Proposed financial transaction taxes would negatively impact U.S. pension plans, according to a new report from the Committee on Capital Markets Regulation.
The report from the independent research organization is in response to proposals from Democratic presidential candidates Bernie Sanders, Kamala Harris and Elizabeth Warren, in which stock trades, bond trades and derivative transactions would be taxed anywhere from 10 basis points to 50 basis points.
The report said the negative impact of the tax on U.S. pension funds would outweigh the generation of revenues the proposed taxes promise, citing studies that show the $378.4 billion California Public Employees' Retirement System, Sacramento, would pay more than $500 million annually in direct costs from the tax, and $162 million in indirect costs from the widening of bid-ask spreads. According to the report, the $199 billion New York City Retirement Systems would face $1.3 billion in annual costs.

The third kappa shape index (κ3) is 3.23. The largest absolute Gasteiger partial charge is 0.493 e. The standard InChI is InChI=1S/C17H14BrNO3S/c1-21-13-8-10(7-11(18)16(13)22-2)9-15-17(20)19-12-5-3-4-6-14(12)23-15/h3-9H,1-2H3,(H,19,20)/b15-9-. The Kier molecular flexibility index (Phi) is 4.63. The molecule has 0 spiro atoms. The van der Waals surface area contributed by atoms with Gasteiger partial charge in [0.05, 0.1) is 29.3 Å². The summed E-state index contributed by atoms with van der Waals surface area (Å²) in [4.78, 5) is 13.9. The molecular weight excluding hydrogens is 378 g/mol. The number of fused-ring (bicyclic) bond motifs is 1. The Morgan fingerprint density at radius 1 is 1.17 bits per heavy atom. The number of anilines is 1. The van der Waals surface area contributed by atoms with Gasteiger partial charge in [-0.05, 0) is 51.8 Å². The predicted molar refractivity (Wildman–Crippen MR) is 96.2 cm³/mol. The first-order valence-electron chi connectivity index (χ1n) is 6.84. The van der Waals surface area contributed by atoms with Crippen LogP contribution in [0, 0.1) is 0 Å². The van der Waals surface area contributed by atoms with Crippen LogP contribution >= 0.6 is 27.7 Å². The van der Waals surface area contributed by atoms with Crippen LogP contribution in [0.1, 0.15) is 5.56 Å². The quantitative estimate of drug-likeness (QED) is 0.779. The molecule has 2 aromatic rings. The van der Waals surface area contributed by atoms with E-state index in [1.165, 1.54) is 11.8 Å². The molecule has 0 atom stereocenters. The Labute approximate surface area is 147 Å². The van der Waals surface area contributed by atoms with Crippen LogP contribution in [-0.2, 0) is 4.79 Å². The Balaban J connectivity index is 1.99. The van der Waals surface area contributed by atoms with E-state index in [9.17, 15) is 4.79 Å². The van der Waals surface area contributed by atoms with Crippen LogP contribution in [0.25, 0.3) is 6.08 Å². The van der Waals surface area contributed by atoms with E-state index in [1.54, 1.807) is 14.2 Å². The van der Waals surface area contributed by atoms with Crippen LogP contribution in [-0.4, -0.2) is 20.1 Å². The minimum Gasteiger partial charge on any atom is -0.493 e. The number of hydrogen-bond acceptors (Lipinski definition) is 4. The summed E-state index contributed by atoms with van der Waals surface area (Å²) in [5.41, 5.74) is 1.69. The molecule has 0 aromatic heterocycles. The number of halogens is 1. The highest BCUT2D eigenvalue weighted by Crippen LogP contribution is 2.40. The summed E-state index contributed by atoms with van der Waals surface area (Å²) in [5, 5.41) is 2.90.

John Gulliver, the committee's executive director, said in a telephone interview there was a good consensus among the diverse mix of committee members that the transaction taxes would have a negative impact on pension funds and the overall financial market.
The report also cites BlackRock's estimate that a financial transaction tax of 10 basis points would cause a loss of $2,300 over 10 years for an investment of $10,000 in its global equity fund.
The Committee on Capital Markets Regulation, founded in 2006, consists of 35 leaders from the financial industry, business, law, accounting and academic communities.
The report is available on the committee's website.